We then broke-up into two different groups and acted out the roles of each of the bees within the hive. Then we learned how to do a bee dance! Unlike humans, bees do not communicate with words, they use dance. When a honeybee finds a patch of flowers that has lots of sweet nectar they want to share this information with the other bees in the hive. Worker bees describe directions to the flower patch to fellow worker bees by waggling their abdomen. We had the kids practice the waggle dance. A group of students would hide the flowers and the other group had to guess where the flowers were by interpreting the waggle dance. I saw some really good waggles!
The last activity of the day was candle making with beeswax. Each student was given a sheet of colored bees wax and a wick to make their very own candle. While the kids were busy as bees working on their candles the volunteers passed around samples of “Spring Wildflower Honey” from Dawg Gone Bees. The sweet honey gave them all the energy they needed to complete the last task of the day.
The volunteers and I were so happy to have such a fabulous group of kids participate in Sweet Trees and Bees. It was our biggest class yet! We are looking forward to our next class on April 6th,The Incredible (Organic) Egg. All previous SEED students are welcome to signup as are all new participants!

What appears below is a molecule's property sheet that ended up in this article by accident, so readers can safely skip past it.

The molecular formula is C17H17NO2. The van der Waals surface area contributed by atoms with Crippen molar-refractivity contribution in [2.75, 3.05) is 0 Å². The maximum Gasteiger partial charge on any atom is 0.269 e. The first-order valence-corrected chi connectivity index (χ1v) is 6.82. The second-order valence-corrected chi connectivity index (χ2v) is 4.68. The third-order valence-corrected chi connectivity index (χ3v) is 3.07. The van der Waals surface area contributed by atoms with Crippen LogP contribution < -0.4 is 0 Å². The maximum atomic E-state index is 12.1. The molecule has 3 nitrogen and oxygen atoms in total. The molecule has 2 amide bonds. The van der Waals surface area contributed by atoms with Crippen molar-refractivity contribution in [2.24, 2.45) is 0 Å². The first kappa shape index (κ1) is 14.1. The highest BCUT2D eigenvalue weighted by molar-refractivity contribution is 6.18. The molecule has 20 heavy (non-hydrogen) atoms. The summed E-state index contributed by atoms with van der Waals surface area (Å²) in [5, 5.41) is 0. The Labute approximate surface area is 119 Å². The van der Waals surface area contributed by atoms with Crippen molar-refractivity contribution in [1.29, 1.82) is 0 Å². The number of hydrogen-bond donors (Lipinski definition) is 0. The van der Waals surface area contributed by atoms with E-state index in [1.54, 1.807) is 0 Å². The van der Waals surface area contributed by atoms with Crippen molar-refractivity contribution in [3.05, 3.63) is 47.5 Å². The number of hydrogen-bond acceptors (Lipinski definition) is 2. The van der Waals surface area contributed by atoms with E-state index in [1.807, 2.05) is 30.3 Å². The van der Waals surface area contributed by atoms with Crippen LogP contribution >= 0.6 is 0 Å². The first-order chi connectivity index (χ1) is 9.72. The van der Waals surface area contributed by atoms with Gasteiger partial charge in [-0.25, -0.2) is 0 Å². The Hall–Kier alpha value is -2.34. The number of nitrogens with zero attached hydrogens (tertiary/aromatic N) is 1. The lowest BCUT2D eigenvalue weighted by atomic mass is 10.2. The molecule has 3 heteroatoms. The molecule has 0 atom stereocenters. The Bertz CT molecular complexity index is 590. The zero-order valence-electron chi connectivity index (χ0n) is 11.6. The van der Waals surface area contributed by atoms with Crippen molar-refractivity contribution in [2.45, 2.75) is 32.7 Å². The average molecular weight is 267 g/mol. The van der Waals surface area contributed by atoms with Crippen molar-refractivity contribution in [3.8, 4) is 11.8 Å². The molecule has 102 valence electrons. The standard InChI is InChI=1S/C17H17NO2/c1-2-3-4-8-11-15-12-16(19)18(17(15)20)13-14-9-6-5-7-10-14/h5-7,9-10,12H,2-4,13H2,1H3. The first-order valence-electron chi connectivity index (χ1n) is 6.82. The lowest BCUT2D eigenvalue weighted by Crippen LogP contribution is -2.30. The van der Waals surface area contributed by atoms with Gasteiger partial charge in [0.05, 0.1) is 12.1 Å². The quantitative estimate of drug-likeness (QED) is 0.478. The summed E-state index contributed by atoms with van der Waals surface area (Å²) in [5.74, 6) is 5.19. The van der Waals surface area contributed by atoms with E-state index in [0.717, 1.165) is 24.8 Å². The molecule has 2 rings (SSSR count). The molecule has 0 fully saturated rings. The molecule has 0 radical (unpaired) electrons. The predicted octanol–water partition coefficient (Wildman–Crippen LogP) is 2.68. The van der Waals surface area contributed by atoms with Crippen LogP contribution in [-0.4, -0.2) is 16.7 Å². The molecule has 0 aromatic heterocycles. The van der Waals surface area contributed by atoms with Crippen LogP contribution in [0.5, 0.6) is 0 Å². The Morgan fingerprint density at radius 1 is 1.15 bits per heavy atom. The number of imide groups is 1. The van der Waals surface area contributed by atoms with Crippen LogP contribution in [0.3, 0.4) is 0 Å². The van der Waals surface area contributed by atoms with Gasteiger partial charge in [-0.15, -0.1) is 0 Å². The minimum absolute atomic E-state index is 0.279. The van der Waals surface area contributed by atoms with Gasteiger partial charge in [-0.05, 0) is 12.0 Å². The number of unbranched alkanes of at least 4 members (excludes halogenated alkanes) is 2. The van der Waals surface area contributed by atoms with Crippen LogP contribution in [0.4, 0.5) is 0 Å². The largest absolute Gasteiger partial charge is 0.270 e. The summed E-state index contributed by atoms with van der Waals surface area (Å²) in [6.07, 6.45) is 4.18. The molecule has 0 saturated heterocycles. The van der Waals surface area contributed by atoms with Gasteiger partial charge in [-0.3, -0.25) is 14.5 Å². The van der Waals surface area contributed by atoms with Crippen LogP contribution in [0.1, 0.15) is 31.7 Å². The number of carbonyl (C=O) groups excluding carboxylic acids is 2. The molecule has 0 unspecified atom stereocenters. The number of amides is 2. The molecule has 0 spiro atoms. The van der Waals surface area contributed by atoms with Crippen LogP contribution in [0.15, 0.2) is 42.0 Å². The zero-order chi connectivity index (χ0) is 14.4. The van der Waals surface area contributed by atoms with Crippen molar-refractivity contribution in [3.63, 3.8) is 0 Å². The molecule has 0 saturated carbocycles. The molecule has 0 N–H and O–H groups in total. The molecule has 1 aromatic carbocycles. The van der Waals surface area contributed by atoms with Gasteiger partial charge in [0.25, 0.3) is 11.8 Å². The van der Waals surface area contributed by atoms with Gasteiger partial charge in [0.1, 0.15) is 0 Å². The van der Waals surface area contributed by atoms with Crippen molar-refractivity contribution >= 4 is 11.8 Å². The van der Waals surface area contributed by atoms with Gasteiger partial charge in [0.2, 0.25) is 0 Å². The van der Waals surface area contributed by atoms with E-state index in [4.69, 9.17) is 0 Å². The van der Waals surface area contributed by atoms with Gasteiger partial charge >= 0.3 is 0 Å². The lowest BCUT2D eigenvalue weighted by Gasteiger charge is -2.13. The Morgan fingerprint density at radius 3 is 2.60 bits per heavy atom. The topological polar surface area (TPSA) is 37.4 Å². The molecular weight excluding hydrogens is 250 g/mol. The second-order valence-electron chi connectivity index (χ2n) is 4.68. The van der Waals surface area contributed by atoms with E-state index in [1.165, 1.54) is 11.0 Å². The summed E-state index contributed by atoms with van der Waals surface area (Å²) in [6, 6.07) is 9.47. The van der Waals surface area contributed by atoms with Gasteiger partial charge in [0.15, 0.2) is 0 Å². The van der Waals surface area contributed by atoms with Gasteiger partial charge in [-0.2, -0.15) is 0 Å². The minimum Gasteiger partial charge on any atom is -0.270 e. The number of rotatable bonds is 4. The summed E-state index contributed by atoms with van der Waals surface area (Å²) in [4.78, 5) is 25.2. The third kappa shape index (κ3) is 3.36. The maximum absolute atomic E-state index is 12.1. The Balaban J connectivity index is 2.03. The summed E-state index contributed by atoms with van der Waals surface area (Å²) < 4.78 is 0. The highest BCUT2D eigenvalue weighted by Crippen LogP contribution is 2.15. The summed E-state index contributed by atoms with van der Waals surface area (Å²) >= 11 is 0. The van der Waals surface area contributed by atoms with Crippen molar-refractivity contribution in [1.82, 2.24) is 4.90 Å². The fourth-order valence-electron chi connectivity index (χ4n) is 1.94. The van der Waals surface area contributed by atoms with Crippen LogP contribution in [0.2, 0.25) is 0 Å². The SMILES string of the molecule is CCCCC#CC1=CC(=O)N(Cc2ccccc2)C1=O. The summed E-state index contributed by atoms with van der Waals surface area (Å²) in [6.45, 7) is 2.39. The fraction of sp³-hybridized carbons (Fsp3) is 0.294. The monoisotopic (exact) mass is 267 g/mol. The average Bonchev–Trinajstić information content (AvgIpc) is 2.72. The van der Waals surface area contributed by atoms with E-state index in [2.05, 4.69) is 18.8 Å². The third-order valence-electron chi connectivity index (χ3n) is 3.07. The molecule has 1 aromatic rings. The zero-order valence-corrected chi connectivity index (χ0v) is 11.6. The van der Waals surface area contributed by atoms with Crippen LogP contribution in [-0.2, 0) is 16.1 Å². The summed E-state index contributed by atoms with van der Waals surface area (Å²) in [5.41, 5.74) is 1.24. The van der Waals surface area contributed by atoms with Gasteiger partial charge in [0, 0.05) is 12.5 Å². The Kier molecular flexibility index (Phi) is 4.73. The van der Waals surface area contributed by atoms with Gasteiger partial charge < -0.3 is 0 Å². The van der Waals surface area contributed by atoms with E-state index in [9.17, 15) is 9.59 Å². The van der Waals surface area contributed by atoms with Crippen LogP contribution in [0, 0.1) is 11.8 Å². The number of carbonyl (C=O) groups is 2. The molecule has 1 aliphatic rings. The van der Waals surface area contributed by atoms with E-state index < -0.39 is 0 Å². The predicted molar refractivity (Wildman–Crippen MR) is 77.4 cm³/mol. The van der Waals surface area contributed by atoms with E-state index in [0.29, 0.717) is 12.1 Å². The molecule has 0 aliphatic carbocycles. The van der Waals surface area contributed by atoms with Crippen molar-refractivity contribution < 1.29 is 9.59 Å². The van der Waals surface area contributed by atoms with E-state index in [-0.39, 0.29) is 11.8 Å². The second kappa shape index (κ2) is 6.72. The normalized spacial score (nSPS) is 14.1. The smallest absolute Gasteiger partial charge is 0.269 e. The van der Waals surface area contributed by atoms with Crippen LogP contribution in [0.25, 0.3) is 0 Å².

Registration opens today, March 6th so make sure you signup quick!
With only two weeks left before the first SEED class of 2013, I have been in full-out preparation mode. Tasks for the week have included finalizing the curriculum, meeting with Jenn, creating a blog, distributing posters around Carlisle, and discussing the lesson plan with our volunteers. On Monday, Jenn and I tweaked the agenda for March’s Sweet Trees and Bees curriculum, and packed it with hands-on activities. Next on the list was to make a blog for SEED. I was fortunate enough to get some help from Ryan Burke, one of Dickinson’s social media experts. Ryan established the site while I spent a significant part of my Monday afternoon absorbed in the long list of blog themes – arranging and rearranging the toolbar and background pictures. I have little experience with social media, so it will take some time before I can comfortably navigate my way around the wordpress site. However, I hope to eventually reach out to members of the Carlisle and Boiling Springs area about SEED through the blog, and maybe even through twitter – but no promises yet!